Planning my Indonesian travels

When I took a took a course in conservation biology during my year at the University of Victoria in 2000, a book titled “The Song of the Dodo” by David Quammen was highly recommended to complement the lecture material. It was a book about island biogeography in an age of extinction, a thick volume about patterns in natural history, evolution and species distribution in the world. I must admit: it took me quite a long time to finish reading the book, as it was so intense. However, I became immediately intrigued by one of the “main actors” portrayed in the book, an extraordinary naturalist named Alfred Russel Wallace, whose name and influential works were mentioned repeatedly in the course of the book. Wallace had extensively travelled through the Indonesian islands 150 years ago and – by concentrating on the distribution of beetles and birds, and independent of Charles Darwin – had discovered the process of natural selection, through which evolution happened. He also found that the fauna of the eastern islands of Indonesia was more closely related to that of the Australian region, while the animals on the western islands were more similar to those on the Asian mainland. The imaginative Wallace Line between Bali and Lombok as well as between Sulawesi and Borneo is still valid today and indicates the border between the Asian and Australian biological realms. Interestingly, Wallace was not only an enthusiastic naturalist but also a culturally sensitive anthropologist, who had a wonderful talent for describing the peculiarities of the many different peoples in the many different islands.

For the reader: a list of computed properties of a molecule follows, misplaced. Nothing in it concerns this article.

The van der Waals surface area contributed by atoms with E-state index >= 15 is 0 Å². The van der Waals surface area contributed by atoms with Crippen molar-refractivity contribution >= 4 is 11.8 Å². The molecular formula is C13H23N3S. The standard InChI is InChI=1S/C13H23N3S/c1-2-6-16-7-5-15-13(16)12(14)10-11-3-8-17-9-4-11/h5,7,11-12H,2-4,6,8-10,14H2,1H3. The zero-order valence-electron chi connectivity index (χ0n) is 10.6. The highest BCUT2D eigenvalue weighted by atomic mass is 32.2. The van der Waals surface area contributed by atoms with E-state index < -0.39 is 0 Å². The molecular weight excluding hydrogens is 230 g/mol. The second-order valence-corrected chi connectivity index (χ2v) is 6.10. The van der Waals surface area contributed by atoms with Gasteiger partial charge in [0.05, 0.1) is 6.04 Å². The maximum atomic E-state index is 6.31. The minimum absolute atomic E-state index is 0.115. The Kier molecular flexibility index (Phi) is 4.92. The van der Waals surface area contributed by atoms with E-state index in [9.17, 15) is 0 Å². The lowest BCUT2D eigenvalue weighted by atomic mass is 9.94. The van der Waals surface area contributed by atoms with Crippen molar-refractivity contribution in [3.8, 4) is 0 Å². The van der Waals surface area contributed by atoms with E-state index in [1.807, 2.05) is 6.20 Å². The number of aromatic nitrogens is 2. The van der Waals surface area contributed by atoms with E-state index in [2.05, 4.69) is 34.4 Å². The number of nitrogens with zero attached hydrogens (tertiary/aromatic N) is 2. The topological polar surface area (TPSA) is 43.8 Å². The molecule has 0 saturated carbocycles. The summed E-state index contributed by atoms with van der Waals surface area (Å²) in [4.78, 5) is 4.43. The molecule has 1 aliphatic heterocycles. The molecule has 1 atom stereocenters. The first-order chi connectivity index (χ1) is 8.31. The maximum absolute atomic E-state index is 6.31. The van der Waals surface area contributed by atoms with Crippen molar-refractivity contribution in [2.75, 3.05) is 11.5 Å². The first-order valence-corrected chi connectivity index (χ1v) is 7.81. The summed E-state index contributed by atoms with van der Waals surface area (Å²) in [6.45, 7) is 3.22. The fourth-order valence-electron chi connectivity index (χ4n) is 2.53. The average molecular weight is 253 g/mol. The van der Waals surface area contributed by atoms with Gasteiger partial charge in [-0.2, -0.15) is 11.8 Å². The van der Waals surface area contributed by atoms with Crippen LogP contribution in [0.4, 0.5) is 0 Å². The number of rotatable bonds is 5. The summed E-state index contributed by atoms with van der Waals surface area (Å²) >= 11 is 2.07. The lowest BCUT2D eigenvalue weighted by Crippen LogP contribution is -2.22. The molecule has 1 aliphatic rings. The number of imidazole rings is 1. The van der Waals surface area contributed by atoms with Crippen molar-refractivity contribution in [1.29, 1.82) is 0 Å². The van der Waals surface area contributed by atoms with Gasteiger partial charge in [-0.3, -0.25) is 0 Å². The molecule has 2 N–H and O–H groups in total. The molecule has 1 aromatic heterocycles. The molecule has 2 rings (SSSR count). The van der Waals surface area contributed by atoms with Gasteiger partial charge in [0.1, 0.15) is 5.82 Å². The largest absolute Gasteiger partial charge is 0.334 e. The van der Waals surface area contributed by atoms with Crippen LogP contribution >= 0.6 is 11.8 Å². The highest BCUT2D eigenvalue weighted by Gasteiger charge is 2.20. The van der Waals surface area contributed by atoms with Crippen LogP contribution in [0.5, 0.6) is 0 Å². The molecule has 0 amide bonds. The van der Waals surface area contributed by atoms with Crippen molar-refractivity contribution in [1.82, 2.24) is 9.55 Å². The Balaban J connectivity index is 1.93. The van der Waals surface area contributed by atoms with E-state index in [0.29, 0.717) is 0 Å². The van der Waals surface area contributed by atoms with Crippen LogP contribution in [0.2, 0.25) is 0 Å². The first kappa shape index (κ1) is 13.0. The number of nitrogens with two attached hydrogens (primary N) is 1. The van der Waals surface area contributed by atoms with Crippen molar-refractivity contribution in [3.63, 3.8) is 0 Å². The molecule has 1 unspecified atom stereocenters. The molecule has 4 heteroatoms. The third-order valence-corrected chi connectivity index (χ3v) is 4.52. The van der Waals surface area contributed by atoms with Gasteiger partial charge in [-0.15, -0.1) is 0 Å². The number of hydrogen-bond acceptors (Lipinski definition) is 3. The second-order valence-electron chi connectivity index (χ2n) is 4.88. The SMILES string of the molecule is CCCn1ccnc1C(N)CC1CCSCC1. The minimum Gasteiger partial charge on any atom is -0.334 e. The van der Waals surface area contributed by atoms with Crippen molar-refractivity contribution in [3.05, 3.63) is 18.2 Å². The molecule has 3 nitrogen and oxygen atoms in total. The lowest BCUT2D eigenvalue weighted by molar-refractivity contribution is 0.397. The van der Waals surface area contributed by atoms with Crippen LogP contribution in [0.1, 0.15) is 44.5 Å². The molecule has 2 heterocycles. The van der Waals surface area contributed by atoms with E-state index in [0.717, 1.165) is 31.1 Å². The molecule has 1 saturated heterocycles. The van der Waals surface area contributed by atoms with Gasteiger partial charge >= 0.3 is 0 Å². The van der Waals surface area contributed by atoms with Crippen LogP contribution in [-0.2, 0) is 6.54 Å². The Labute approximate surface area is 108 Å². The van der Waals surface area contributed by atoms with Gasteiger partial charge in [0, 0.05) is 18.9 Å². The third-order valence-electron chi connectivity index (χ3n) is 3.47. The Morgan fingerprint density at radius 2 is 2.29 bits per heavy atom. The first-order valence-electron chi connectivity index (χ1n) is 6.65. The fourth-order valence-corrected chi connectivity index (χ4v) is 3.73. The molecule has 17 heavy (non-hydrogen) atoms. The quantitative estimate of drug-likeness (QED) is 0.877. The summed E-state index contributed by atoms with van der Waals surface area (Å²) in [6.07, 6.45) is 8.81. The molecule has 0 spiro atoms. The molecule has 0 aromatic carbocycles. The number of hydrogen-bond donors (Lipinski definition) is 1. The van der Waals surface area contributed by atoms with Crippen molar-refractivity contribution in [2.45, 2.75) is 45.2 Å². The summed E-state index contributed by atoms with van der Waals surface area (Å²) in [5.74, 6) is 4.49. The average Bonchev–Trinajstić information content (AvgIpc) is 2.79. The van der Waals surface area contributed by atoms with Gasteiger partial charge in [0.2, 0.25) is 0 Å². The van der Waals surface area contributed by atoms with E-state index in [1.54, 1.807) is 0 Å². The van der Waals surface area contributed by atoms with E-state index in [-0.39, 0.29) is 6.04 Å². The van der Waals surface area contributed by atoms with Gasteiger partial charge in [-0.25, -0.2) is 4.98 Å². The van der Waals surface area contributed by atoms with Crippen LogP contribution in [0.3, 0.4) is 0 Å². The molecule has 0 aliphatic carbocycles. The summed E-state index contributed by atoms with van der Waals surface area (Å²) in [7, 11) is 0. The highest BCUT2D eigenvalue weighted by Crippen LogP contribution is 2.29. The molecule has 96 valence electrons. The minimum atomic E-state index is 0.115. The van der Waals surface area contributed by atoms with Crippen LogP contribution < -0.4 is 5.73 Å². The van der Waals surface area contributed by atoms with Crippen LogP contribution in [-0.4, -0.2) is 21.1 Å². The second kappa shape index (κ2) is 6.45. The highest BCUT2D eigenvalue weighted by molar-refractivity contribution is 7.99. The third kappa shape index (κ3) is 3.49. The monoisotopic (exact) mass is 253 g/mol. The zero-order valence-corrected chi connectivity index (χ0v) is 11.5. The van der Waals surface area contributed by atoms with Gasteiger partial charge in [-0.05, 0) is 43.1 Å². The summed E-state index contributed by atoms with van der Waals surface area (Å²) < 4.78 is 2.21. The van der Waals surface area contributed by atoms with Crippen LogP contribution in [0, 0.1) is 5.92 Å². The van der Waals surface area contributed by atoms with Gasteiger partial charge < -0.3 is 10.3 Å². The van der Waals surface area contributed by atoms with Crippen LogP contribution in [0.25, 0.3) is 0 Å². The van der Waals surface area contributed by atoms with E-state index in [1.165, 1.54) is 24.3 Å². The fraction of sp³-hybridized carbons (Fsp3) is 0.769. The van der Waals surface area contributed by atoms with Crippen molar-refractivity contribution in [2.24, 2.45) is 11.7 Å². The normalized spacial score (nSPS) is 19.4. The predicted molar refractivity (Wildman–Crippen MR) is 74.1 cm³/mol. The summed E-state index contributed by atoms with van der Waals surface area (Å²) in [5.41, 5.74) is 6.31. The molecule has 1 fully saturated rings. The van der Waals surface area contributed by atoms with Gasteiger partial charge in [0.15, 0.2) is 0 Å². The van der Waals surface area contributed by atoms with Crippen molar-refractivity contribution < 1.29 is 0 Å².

I was hooked. I also wanted to get to know some of the animals, plants, landscapes and peoples that Wallace had seen 150 years ago, and I wanted to see how much had changed since then. Two months of free time were all I had – compared to his seven or eight years of exploring the natural wonders in the archipelago a tiny fraction. But a start! Instead of trying to cover a huge area, though, I decided to concentrate on a few regions only and leave room for later discoveries. My previous travels had taught me that, to get the full experience of a place, it was better to spend as much time there as possible, absorbing the smells, tastes, sounds, local stories etc. With enough time for a great holiday at hand, I was happy to just take it easy, not to plan too many details, and to be able to change routes according to the weather, other travellers’ recommendations and my own instinct. Komodo and Sulawesi were on the short list of islands that I really wanted to visit, with the option of going to Borneo, if time allowed. But options I had plenty of:

“There are, in round figures, 17,500 Indonesian islands – making up 1.3 percent of the total land area of the earth – with more than ten thousand species of trees, about a tenth of the world’s flowering plant species, about an eighth of all mammal species, nearly a sixth of all reptile and amphibian species, a sixth of all bird species, and about a third of all fish species. In almost all plant and animal taxa, Indonesia has levels of species diversity and endemism that rank with the highest in the world. And among humans, Indonesia has the world’s greatest ethnic, linguistic, and cultural diversity.”

Before leaving for my summer holidays, I had read a beautiful nature and photography book called “Archipelago: the Islands of Indonesia” by Daws and Fujita, which was a great inspiration for my own photography and from which the above quote stems. My constant travel companions, however, were the following books:
“The Malay Archipelago” by Alfred Russel Wallace, apparently still one of the best travel books on the region
“The Song of the Dodo” by David Quammen
“Indonesia” in the Lonely Planet series

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